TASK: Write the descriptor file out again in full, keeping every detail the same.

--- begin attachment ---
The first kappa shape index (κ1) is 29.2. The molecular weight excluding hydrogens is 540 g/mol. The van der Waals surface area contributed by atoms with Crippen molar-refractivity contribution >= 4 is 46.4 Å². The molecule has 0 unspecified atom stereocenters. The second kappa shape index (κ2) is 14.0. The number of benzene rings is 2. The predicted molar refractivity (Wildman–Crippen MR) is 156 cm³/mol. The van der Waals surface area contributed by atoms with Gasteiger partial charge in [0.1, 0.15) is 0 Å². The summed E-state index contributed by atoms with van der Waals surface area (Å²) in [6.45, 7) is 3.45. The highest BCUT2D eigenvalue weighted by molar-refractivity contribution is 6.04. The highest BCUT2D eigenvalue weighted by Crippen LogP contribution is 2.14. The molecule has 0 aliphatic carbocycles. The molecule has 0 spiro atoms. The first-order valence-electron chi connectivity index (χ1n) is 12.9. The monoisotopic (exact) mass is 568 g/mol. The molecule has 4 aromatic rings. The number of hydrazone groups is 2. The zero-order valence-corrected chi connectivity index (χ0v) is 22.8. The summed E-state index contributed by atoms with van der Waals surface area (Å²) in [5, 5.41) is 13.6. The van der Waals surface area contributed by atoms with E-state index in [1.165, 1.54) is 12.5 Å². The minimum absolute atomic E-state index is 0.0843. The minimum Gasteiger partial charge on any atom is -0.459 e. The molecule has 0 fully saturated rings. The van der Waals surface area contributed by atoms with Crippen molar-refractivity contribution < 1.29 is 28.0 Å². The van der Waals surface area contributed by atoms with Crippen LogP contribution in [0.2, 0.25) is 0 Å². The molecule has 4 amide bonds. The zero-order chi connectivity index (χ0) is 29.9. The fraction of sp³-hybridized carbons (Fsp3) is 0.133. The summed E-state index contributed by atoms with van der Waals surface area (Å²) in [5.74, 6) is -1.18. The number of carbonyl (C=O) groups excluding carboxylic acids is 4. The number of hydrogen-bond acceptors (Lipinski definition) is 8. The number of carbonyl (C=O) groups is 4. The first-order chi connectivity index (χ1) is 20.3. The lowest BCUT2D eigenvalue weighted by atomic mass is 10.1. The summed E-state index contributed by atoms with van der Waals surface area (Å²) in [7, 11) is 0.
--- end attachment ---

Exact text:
The first kappa shape index (κ1) is 29.2. The molecular weight excluding hydrogens is 540 g/mol. The van der Waals surface area contributed by atoms with Crippen molar-refractivity contribution >= 4 is 46.4 Å². The molecule has 0 unspecified atom stereocenters. The second kappa shape index (κ2) is 14.0. The number of benzene rings is 2. The predicted molar refractivity (Wildman–Crippen MR) is 156 cm³/mol. The van der Waals surface area contributed by atoms with Gasteiger partial charge in [0.1, 0.15) is 0 Å². The summed E-state index contributed by atoms with van der Waals surface area (Å²) in [6.45, 7) is 3.45. The highest BCUT2D eigenvalue weighted by molar-refractivity contribution is 6.04. The highest BCUT2D eigenvalue weighted by Crippen LogP contribution is 2.14. The molecule has 0 aliphatic carbocycles. The molecule has 0 spiro atoms. The first-order valence-electron chi connectivity index (χ1n) is 12.9. The monoisotopic (exact) mass is 568 g/mol. The molecule has 4 aromatic rings. The number of hydrazone groups is 2. The zero-order valence-corrected chi connectivity index (χ0v) is 22.8. The summed E-state index contributed by atoms with van der Waals surface area (Å²) in [5, 5.41) is 13.6. The van der Waals surface area contributed by atoms with E-state index in [1.165, 1.54) is 12.5 Å². The minimum absolute atomic E-state index is 0.0843. The minimum Gasteiger partial charge on any atom is -0.459 e. The molecule has 0 fully saturated rings. The van der Waals surface area contributed by atoms with Crippen molar-refractivity contribution < 1.29 is 28.0 Å². The van der Waals surface area contributed by atoms with Crippen LogP contribution in [0.2, 0.25) is 0 Å². The molecule has 4 amide bonds. The zero-order chi connectivity index (χ0) is 29.9. The fraction of sp³-hybridized carbons (Fsp3) is 0.133. The summed E-state index contributed by atoms with van der Waals surface area (Å²) in [5.74, 6) is -1.18. The number of carbonyl (C=O) groups excluding carboxylic acids is 4. The number of hydrogen-bond acceptors (Lipinski definition) is 8. The number of carbonyl (C=O) groups is 4. The first-order chi connectivity index (χ1) is 20.3. The lowest BCUT2D eigenvalue weighted by atomic mass is 10.1. The summed E-state index contributed by atoms with van der Waals surface area (Å²) in [7, 11) is 0.